Massachusetts Daily Collegian

Participation grades: A narrow form of assessment

By Gabby Vacarelo

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Terry McCombs/ Flickr

Terry McCombs/ Flickr

A long-standing tradition within many schools across the country has been the existence of participation grades. These are essentially a way of determining how much you interact with the class at hand. For a lot of students, this provides their grade with a little extra cushion. But being graded on contributions can be a source of anxiety for some individuals. Often it can be difficult to speak up in front of a class – sometimes it’s so stress-inducing that students choose to accept a bad grade rather than possible (and very unlikely) criticism from peers.

This, therefore, raises the question of whether participation grades should continue or be banished from existence. On one hand, it seems somewhat cruel to force someone to publicly share his or her opinion or work when they don’t feel comfortable enough. But there’s another side to the argument as well; participation grades motivate students to offer valuable input and provide them with important life skills.

About two years ago, a controversial article was published in The Atlantic regarding class participation grading policies. The author, Jessica Lahey, argued that communication is a significant part of life and introverts need to accept that. She was supported by Dr. Kendall Hoyt of Dartmouth Medical School, who stated, “You don’t get a pass for your personality type.”

Yes, all students should learn how to effectively communicate, but there’s a reason Lahey’s article caused such a stir. Her lackadaisical attitude toward introversion in classrooms is a traditionalist point-of-view in which students are required to speak regardless of if they are comfortable.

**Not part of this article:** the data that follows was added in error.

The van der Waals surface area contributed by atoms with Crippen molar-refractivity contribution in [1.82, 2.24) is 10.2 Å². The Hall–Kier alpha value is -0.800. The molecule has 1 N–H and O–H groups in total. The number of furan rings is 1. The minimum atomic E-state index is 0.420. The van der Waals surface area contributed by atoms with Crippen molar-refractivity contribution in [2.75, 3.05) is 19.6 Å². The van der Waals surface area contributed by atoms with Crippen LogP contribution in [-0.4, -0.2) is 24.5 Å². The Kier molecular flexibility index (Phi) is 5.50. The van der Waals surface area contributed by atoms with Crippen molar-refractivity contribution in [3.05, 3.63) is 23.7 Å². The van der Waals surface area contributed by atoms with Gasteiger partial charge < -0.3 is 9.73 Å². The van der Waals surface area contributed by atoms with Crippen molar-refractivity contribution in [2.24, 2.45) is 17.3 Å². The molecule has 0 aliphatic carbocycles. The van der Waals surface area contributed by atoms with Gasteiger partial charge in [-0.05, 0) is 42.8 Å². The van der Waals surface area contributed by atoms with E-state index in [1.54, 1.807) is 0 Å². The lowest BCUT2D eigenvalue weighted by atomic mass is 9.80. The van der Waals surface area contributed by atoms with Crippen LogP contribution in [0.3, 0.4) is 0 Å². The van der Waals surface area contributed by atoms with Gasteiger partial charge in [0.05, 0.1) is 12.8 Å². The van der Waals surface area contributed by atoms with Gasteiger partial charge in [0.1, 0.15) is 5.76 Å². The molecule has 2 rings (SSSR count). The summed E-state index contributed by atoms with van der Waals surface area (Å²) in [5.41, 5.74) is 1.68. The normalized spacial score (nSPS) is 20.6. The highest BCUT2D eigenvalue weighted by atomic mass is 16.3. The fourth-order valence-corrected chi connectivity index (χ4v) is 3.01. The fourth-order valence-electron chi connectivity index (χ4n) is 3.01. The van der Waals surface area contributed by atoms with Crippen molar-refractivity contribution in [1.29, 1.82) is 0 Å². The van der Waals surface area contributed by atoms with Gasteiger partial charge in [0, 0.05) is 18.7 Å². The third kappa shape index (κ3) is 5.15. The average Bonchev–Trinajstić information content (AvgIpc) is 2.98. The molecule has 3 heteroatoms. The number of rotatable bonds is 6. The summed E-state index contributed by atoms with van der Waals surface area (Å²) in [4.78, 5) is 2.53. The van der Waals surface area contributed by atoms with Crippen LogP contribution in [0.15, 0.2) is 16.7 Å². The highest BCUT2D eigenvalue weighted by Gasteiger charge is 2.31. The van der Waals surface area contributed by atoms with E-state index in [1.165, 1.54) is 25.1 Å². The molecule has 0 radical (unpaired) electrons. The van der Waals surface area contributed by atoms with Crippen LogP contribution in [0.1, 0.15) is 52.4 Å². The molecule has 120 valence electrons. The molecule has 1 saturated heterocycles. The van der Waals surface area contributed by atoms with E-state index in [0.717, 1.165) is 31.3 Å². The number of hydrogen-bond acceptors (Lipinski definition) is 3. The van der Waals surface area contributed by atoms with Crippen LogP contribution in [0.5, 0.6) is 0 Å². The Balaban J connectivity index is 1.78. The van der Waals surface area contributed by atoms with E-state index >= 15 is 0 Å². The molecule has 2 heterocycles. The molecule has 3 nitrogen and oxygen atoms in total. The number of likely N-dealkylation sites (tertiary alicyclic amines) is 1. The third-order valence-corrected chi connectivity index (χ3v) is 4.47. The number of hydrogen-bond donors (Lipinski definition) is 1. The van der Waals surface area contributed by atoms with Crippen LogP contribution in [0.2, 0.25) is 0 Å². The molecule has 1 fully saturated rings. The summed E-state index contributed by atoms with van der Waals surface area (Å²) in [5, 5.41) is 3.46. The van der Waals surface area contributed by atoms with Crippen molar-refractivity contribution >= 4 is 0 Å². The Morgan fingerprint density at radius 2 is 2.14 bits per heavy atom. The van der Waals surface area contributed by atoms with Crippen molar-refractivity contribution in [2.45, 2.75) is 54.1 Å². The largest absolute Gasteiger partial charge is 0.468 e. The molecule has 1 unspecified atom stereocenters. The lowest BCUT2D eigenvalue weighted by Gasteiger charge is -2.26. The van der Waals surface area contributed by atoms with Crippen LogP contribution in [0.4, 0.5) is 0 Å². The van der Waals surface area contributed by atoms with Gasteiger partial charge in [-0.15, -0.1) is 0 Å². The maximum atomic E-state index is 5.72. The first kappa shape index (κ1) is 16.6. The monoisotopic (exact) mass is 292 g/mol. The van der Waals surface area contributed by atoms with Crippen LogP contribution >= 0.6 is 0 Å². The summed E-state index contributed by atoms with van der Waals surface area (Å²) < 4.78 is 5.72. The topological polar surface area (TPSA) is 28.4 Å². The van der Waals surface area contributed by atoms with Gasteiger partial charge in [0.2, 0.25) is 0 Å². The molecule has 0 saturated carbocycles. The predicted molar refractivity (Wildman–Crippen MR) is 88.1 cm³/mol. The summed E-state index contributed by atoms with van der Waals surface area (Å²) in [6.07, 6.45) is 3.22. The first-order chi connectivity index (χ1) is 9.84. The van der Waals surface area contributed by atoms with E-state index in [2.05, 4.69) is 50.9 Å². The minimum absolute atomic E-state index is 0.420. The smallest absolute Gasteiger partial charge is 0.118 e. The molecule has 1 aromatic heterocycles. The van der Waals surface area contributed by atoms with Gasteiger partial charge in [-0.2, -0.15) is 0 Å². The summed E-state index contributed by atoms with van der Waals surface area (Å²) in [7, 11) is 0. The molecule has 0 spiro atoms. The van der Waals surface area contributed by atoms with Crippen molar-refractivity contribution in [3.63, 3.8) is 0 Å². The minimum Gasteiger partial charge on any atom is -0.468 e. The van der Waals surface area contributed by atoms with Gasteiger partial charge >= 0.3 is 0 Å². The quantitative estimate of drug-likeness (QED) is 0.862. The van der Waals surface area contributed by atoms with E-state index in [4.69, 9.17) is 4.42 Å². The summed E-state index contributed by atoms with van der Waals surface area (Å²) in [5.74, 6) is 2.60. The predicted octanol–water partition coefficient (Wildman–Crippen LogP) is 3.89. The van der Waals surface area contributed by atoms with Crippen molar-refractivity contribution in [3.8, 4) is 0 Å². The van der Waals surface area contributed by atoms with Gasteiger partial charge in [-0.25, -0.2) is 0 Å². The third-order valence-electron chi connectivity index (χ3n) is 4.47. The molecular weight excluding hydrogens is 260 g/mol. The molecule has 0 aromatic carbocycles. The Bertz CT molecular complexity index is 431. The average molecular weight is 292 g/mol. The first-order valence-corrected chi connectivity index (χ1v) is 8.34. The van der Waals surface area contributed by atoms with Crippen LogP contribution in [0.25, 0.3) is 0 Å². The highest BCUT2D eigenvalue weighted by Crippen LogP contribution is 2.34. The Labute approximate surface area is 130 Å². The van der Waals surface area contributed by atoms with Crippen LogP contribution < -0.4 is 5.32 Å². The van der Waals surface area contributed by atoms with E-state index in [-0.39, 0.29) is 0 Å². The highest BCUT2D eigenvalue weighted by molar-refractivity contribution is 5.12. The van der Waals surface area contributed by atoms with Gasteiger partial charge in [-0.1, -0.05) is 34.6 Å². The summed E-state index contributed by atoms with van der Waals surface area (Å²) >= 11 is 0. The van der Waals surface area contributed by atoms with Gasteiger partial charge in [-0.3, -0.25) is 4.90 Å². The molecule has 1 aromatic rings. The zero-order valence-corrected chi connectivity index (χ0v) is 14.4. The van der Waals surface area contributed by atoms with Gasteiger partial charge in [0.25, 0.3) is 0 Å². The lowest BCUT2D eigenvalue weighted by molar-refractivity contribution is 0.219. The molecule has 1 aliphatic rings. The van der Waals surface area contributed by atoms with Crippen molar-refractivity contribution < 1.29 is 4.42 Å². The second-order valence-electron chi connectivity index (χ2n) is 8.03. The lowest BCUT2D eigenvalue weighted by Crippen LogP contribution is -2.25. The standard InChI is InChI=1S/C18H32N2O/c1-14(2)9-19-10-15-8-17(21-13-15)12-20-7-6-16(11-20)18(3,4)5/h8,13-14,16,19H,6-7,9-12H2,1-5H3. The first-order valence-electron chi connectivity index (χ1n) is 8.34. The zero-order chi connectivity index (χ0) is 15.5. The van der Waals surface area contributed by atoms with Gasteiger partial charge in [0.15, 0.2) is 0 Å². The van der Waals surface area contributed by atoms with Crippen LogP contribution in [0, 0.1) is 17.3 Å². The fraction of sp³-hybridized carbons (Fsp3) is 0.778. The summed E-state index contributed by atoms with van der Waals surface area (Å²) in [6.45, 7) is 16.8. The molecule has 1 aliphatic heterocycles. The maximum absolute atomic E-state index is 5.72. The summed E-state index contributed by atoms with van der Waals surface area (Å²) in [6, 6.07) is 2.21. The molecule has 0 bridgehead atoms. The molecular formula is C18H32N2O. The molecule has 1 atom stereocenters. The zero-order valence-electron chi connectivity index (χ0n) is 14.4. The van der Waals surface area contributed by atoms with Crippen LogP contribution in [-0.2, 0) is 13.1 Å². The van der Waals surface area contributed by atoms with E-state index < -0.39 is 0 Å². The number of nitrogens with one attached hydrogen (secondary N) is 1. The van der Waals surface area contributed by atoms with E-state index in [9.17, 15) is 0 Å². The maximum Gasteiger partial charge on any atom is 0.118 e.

Various counterarguments have appeared over the past two years in regards to Lahey’s piece – one in particular is Katherine Schultz’s “Why Introverts Shouldn’t Be Forced to Talk in Class.” Schultz vehemently disagrees with Lahey on all levels. In her opinion, it’s wrong to presume everyone who doesn’t speak up in class is an introvert. Not every person stays silent for the same reasons. In addition, Schultz says class participation shouldn’t always be verbal. Thoughtful silence, the process of taking reflective notes and even a simple nod of the head can all be viewed as participation.

Lahey and Schultz both provide some fair points. Lahey is right in thinking communication skills need to be emphasized within educational systems. Communication is vital not just for future careers, but for life in general. However, I don’t necessarily agree with the idea that this communication must be forced rather than fostered. Forcing something is the easiest way to create a negative atmosphere.

Students don’t need to be babied, especially those in college. But everyone has different learning styles and it’s not completely fair to only cater to extroverted individuals who find it easy to discuss their thoughts.

The truth is, there are ways to find a happy medium. Professors who grade based on participation should be aware of students who don’t typically speak up. Perhaps they can incorporate assessments that aren’t always discussion-based, such as short writing assignments. This type of system could be a way to promote knowledge, encourage social growth and establish a little comfort in learning environments without coddling students.

As an introvert, I get it. I hate giving presentations and discussing my thoughts; I dread classes weighted heavily on participation. But the fact is no matter how strongly I dislike participation grades, their existence does have value. They provide a way of engaging the class, as well as assessing how the students understand the topic at hand. And it’s possible to grade participation without penalizing those who can’t voice their opinions in class.

Don’t condemn participation grades just yet. Acknowledge their benefits as well as their downfalls and, most importantly, try your best to create a welcoming atmosphere for your fellow classmates who might not be as outspoken as you.

 Gabby Vacarelo is a Collegian columnist and can be reached at [email protected]

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